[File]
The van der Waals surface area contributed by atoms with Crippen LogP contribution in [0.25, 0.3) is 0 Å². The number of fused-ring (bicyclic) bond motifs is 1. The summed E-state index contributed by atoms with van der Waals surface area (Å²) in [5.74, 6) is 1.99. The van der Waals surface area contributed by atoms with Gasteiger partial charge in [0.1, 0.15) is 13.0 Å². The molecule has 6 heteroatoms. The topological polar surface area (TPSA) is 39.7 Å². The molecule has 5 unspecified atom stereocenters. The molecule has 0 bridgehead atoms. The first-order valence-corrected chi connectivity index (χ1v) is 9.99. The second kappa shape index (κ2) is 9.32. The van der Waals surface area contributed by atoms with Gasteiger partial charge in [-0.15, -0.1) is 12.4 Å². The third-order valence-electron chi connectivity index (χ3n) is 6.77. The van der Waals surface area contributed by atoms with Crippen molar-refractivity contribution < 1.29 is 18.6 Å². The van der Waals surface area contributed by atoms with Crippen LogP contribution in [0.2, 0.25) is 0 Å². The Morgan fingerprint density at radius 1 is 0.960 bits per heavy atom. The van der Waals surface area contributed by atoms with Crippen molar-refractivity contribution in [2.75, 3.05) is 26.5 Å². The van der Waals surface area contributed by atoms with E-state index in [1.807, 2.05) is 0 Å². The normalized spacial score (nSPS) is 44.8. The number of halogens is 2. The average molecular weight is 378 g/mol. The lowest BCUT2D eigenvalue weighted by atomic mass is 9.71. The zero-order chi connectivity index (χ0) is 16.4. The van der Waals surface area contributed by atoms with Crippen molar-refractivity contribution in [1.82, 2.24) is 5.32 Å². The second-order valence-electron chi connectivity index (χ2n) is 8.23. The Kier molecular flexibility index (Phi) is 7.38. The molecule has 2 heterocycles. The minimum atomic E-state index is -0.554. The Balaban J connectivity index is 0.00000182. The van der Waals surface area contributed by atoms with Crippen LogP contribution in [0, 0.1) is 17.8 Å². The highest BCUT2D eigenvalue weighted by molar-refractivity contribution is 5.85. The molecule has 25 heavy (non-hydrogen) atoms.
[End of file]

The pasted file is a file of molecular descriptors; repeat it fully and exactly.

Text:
The van der Waals surface area contributed by atoms with Crippen LogP contribution in [0.25, 0.3) is 0 Å². The number of fused-ring (bicyclic) bond motifs is 1. The summed E-state index contributed by atoms with van der Waals surface area (Å²) in [5.74, 6) is 1.99. The van der Waals surface area contributed by atoms with Gasteiger partial charge in [0.1, 0.15) is 13.0 Å². The molecule has 6 heteroatoms. The topological polar surface area (TPSA) is 39.7 Å². The molecule has 5 unspecified atom stereocenters. The molecule has 0 bridgehead atoms. The first-order valence-corrected chi connectivity index (χ1v) is 9.99. The second kappa shape index (κ2) is 9.32. The van der Waals surface area contributed by atoms with Gasteiger partial charge in [-0.15, -0.1) is 12.4 Å². The third-order valence-electron chi connectivity index (χ3n) is 6.77. The van der Waals surface area contributed by atoms with Crippen molar-refractivity contribution < 1.29 is 18.6 Å². The van der Waals surface area contributed by atoms with Crippen LogP contribution in [0.2, 0.25) is 0 Å². The Morgan fingerprint density at radius 1 is 0.960 bits per heavy atom. The van der Waals surface area contributed by atoms with Crippen molar-refractivity contribution in [2.75, 3.05) is 26.5 Å². The van der Waals surface area contributed by atoms with E-state index in [1.807, 2.05) is 0 Å². The normalized spacial score (nSPS) is 44.8. The number of halogens is 2. The average molecular weight is 378 g/mol. The lowest BCUT2D eigenvalue weighted by atomic mass is 9.71. The zero-order chi connectivity index (χ0) is 16.4. The van der Waals surface area contributed by atoms with Crippen molar-refractivity contribution in [1.82, 2.24) is 5.32 Å². The second-order valence-electron chi connectivity index (χ2n) is 8.23. The Kier molecular flexibility index (Phi) is 7.38. The molecule has 2 heterocycles. The minimum atomic E-state index is -0.554. The Balaban J connectivity index is 0.00000182. The van der Waals surface area contributed by atoms with Crippen LogP contribution in [0, 0.1) is 17.8 Å². The highest BCUT2D eigenvalue weighted by molar-refractivity contribution is 5.85. The molecule has 25 heavy (non-hydrogen) atoms.